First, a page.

In a November 12, 2015 decision in a long running qui tam suit under the False Claims Act (FCA), the U.S. District Court for the Eastern District of Virginia dismissed a relator’s case pursuant to the first-to-file bar (31 U.S.C. § 3730(b)(5)) for the second time. The case, including the meaning of the first-to-file bar, was the subject of a May 26, 2015 Supreme Court decision on which we previously reported. (Kellogg Brown & Root Servs., Inc. v. United States ex rel. Carter, 135 S. Ct. 1970 (2015) (“KBR”)). In that decision, the Supreme Court interpreted the word “pending” in the first-to-file bar to mean that the bar is inapplicable if the first-filed suit has been dismissed.

On remand in the district court, the defendants again moved to dismiss on first-to-file grounds. The relator argued that although there were prior actions asserting similar claims pending at the time he filed his case, the fact that such actions had since been dismissed meant that, under the Supreme Court’s decision, the first-to-file bar was inapplicable. The district court explained, “Carter believes the dismissal of the earlier actions automatically advanced him to the first-filer position, even though he filed this case when those actions were pending in 2011. For the following reasons, Carter interprets [KBR] too broadly.” The district court found that whether the first-to-file bar applies depends on whether the prior action is pending at the time the second case is filed; subsequent dismissal of the prior action is irrelevant. The first-to-file bar is not assessed “mid-course whenever an earlier suit is dismissed.”

The district court held that this result does not conflict with the Supreme Court’s holding, which was narrow and only concerned whether “new claims” would be barred by dismissed cases. According to the district court, the Supreme Court did “not purport to address what effect a dismissal has on existing claims that were previously barred.” The district court thus held that because the prior cases were pending when the relator filed his suit, the relator’s claims were barred, and the subsequent dismissal of those suits did not “automatically advance” the relator to first-filer position.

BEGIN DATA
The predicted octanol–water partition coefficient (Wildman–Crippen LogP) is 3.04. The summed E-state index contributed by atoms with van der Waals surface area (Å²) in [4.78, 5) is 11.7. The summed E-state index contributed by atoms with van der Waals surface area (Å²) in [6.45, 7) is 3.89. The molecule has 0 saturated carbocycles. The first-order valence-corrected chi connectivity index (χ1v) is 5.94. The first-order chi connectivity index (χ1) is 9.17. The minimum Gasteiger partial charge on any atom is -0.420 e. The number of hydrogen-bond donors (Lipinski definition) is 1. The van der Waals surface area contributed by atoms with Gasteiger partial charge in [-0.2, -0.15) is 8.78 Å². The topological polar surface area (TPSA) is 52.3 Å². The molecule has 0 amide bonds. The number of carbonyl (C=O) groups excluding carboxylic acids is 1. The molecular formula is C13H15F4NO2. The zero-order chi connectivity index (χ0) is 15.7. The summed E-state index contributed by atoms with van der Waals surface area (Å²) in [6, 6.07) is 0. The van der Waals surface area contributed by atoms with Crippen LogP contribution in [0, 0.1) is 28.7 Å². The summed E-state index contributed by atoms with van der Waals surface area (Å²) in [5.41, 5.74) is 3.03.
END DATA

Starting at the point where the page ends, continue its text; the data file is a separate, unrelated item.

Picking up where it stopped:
Moreover, in response to the relator’s request for leave to amend, the district court held that amendment would not cure the preclusive effect of the first-to-file bar, rejecting the relator’s assertion that a court should look at the facts in existence at the time an amended complaint is filed. The district court observed that “[i]n the first-to-file context, however, the timing of the [initial] filing carries the weight of jurisdictional relevance.”

The court did not dismiss the relator’s claims with prejudice, however, despite defense arguments that refiling would be foreclosed by the statutes of limitations and repose. The district court determined that doing so before any such refiling would effectively be issuing an advisory opinion, which it declined to do. Accordingly, there may be yet another chapter in this long-running litigation. But the district court’s rejection of the broad interpretation of the Supreme Court’s KBR holding advocated by the relator is certainly heartening for FCA defendants. In the Eastern District of Virginia, at least, defendants seeking dismissal of a case on first-to-file grounds can rely on the facts in existence at the time the case was filed.